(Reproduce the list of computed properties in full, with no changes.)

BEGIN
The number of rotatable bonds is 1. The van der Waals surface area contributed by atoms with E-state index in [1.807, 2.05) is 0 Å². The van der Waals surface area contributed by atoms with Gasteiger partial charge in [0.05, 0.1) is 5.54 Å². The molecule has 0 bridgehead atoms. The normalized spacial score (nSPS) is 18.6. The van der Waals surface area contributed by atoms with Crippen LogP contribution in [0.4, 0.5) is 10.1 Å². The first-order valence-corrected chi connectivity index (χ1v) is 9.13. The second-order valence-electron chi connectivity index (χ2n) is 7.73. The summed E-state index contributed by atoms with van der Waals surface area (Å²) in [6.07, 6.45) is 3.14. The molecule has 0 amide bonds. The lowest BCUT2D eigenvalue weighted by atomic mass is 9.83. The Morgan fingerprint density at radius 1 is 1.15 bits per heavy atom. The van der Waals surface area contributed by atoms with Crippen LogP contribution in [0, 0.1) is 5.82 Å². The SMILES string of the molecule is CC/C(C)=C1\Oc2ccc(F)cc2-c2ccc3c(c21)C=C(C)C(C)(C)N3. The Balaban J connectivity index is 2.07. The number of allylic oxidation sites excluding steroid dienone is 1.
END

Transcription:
The number of rotatable bonds is 1. The van der Waals surface area contributed by atoms with E-state index in [1.807, 2.05) is 0 Å². The van der Waals surface area contributed by atoms with Gasteiger partial charge in [0.05, 0.1) is 5.54 Å². The molecule has 0 bridgehead atoms. The normalized spacial score (nSPS) is 18.6. The van der Waals surface area contributed by atoms with Crippen LogP contribution in [0.4, 0.5) is 10.1 Å². The first-order valence-corrected chi connectivity index (χ1v) is 9.13. The second-order valence-electron chi connectivity index (χ2n) is 7.73. The summed E-state index contributed by atoms with van der Waals surface area (Å²) in [6.07, 6.45) is 3.14. The molecule has 0 amide bonds. The lowest BCUT2D eigenvalue weighted by atomic mass is 9.83. The Morgan fingerprint density at radius 1 is 1.15 bits per heavy atom. The van der Waals surface area contributed by atoms with Crippen LogP contribution in [0, 0.1) is 5.82 Å². The SMILES string of the molecule is CC/C(C)=C1\Oc2ccc(F)cc2-c2ccc3c(c21)C=C(C)C(C)(C)N3. The Balaban J connectivity index is 2.07. The number of allylic oxidation sites excluding steroid dienone is 1.